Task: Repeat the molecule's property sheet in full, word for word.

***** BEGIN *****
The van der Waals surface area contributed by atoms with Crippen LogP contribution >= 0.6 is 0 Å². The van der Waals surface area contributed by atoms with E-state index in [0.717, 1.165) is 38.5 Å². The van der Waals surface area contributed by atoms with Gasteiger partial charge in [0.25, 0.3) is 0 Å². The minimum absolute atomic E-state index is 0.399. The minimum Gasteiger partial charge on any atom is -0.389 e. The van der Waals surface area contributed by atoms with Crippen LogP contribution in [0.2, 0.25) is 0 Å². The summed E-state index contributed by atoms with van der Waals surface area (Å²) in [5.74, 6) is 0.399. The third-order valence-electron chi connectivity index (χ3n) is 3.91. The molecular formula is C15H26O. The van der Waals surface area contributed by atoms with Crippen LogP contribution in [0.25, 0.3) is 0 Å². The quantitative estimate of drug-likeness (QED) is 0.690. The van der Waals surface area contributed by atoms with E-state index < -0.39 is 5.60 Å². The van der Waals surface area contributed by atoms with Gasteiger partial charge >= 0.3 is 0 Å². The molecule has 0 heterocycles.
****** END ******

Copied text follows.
The van der Waals surface area contributed by atoms with Crippen LogP contribution >= 0.6 is 0 Å². The van der Waals surface area contributed by atoms with E-state index in [0.717, 1.165) is 38.5 Å². The van der Waals surface area contributed by atoms with Gasteiger partial charge in [0.25, 0.3) is 0 Å². The minimum absolute atomic E-state index is 0.399. The minimum Gasteiger partial charge on any atom is -0.389 e. The van der Waals surface area contributed by atoms with Crippen LogP contribution in [0.2, 0.25) is 0 Å². The summed E-state index contributed by atoms with van der Waals surface area (Å²) in [5.74, 6) is 0.399. The third-order valence-electron chi connectivity index (χ3n) is 3.91. The molecular formula is C15H26O. The van der Waals surface area contributed by atoms with Crippen LogP contribution in [0.25, 0.3) is 0 Å². The quantitative estimate of drug-likeness (QED) is 0.690. The van der Waals surface area contributed by atoms with E-state index < -0.39 is 5.60 Å². The van der Waals surface area contributed by atoms with Gasteiger partial charge >= 0.3 is 0 Å². The molecule has 0 heterocycles.